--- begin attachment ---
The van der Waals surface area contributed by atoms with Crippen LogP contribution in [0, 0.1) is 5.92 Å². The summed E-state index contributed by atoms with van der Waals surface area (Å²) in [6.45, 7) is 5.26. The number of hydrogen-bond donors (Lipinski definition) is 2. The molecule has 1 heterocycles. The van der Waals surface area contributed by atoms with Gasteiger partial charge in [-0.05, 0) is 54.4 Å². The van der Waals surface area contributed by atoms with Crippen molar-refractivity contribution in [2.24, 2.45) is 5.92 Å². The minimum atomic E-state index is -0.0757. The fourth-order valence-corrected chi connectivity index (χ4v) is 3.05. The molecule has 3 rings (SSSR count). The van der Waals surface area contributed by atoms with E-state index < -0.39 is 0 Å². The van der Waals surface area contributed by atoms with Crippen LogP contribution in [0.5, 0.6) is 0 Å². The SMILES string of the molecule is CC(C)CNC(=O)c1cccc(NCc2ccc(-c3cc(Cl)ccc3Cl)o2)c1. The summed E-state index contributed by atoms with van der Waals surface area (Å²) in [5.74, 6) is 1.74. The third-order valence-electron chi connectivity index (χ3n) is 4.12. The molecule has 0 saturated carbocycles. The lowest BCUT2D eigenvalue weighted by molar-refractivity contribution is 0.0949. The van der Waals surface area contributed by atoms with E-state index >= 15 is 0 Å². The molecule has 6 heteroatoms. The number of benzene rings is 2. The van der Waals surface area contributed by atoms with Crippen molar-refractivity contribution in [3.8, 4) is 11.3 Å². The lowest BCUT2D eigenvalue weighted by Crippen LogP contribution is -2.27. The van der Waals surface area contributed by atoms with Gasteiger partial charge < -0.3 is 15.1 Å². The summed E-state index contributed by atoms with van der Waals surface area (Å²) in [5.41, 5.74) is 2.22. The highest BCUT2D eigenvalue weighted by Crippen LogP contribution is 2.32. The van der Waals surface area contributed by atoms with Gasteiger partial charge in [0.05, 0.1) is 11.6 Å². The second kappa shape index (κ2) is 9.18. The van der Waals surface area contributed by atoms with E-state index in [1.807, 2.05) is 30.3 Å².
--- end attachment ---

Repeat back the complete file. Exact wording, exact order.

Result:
The van der Waals surface area contributed by atoms with Crippen LogP contribution in [0, 0.1) is 5.92 Å². The summed E-state index contributed by atoms with van der Waals surface area (Å²) in [6.45, 7) is 5.26. The number of hydrogen-bond donors (Lipinski definition) is 2. The molecule has 1 heterocycles. The van der Waals surface area contributed by atoms with Gasteiger partial charge in [-0.05, 0) is 54.4 Å². The van der Waals surface area contributed by atoms with Crippen molar-refractivity contribution in [2.24, 2.45) is 5.92 Å². The minimum atomic E-state index is -0.0757. The fourth-order valence-corrected chi connectivity index (χ4v) is 3.05. The molecule has 3 rings (SSSR count). The van der Waals surface area contributed by atoms with E-state index < -0.39 is 0 Å². The van der Waals surface area contributed by atoms with Crippen LogP contribution in [0.5, 0.6) is 0 Å². The SMILES string of the molecule is CC(C)CNC(=O)c1cccc(NCc2ccc(-c3cc(Cl)ccc3Cl)o2)c1. The summed E-state index contributed by atoms with van der Waals surface area (Å²) in [5.74, 6) is 1.74. The third-order valence-electron chi connectivity index (χ3n) is 4.12. The molecule has 0 saturated carbocycles. The lowest BCUT2D eigenvalue weighted by molar-refractivity contribution is 0.0949. The van der Waals surface area contributed by atoms with E-state index >= 15 is 0 Å². The molecule has 6 heteroatoms. The number of benzene rings is 2. The van der Waals surface area contributed by atoms with Crippen molar-refractivity contribution in [3.8, 4) is 11.3 Å². The lowest BCUT2D eigenvalue weighted by Crippen LogP contribution is -2.27. The van der Waals surface area contributed by atoms with Gasteiger partial charge < -0.3 is 15.1 Å². The summed E-state index contributed by atoms with van der Waals surface area (Å²) in [5.41, 5.74) is 2.22. The highest BCUT2D eigenvalue weighted by Crippen LogP contribution is 2.32. The van der Waals surface area contributed by atoms with Gasteiger partial charge in [0.05, 0.1) is 11.6 Å². The second kappa shape index (κ2) is 9.18. The van der Waals surface area contributed by atoms with E-state index in [1.807, 2.05) is 30.3 Å².